The internet helps people understand new things like the best way to clean a bicycle chain, proper snooker techniques, and how to change a car’s head lamp. But, according to a recent Pew Research Center study, the internet is not helping people comprehend the news. The study found that only 42 percent of people were able to answer basic questions about the news.

How could this be? Why are people so uninformed about the news when they have so many options to get the news? Maybe it’s precisely because they have all of those options. People are no longer digging into news stories and completely digesting them; instead, they are merely snacking on the news. According to the study, 59 percent of the time people do not read past the headlines on internet stories. The snacking is light, it seems.


While the Pew Research Center Study doesn’t identify study participants by geographic location, I live in France and was recently alerted to an Odoxa survey done for Trooclick, a French start-up company that developed an opinion-driven search engine which uses a natural language processing technology to gather news and opinions online. The survey reveals some interesting data on how the French view today’s news landscape.

85 percent of French people believe that they have more information available

Between ongoing chains of information, online news sites, search engines, and social networks, the French feel more informed than they did ten years ago. A whopping 85 percent of them believe they have more information on the news. This finding is shared widely across the population, regardless of age, social class, or income level.

Graph 1

The French do not feel more informed

If the French have won in terms of quantity of information available to them on the internet, they certainly don’t feel they have won in terms of quality. Although 77 percent consider the available information on current events is becoming more varied, only a minority believes that information is becoming more useful.

It must be noted that the internet offers so much in terms of information, but that information is often scattered, poorly organized and frequently redundant. The result? Of every 10 articles read, less than half are read in full (4.5 exactly). A tiny minority of French (8 percent) read every article in full.

Graph 2

Nearly 7 out of 10 French are interested in a free online service that would deliver them a summary of every point of view on a news event

The logical conclusion to the results of the survey (and encouraging for Business Wire and Trooclick) is that 66 percent of French people would be interested in a free online service that would deliver to them a summary of all current events. The youngest were the most interested: 8 out of 10 would be keen on this kind of online service.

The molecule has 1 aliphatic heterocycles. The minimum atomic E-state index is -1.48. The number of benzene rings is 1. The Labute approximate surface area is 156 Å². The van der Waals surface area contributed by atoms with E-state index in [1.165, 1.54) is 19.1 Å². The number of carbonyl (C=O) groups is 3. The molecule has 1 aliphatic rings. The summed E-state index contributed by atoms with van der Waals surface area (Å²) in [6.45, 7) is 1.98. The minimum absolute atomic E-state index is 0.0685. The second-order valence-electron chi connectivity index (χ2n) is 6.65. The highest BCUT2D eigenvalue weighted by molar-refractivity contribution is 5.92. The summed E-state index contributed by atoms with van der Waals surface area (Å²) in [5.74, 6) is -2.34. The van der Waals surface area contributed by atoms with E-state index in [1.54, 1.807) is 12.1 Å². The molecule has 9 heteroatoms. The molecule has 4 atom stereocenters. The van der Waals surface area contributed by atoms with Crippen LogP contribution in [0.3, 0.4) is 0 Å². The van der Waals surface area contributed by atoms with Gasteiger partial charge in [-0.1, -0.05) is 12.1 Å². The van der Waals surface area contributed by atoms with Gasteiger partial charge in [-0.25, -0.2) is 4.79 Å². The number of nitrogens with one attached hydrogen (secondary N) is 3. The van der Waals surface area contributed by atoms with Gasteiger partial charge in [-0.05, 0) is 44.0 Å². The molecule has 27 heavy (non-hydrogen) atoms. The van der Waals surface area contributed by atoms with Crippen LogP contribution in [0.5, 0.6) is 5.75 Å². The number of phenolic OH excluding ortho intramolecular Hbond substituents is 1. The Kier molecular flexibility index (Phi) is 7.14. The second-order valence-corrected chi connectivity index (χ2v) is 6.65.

Snacking on the news is not bad in and of itself, but we should be attentive, as we are in our kitchen, to the quality and reliability of what we snack upon. In this massive jungle of media and information, a reader can now count on interactive tools that help him/her to select the best “product” and follow his/her fields of interest.

Have a bite!

Try Business Wire’s Press Pass or click here to visit trooclick.com

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Introducing the Market Impact Report – Revealing the Effect of News Releases on Stock Activity

June 15, 2015

By Vilan Trub, Business Wire

Earlier today, Business Wire and News Quantified launched the Market Impact Report.  This groundbreaking new measurement tool allows communication professionals to track the impact their news releases have on publically traded companies’ stocks.

Although there are a lot of options for measuring communications efforts, there is a gap when it comes to attributing financial ROI to company issued news. Business Wire identified this gap and in News Quantified saw an opportunity. News Quantified, in partnership with Business Wire, developed a measurement system that will tie news release data with market trading behavior. Now, PR and IR pros will be able to track exactly how the market reacted to the issuer’s stock immediately following the release of company news. They will also be able to compare this trading behavior to that of other company stocks.

What’s the big deal about keeping track of changes to market behavior following the issuance of a news release? With the Market Impact Report you can achieve a deeper understanding of how and why your company stock moves when you issue a news release. You have a deeper view of what kind of investors your news is attracting and how your news is influencing their trading. The report includes 27 key variables ranging from volume and variability to ticks and block trading.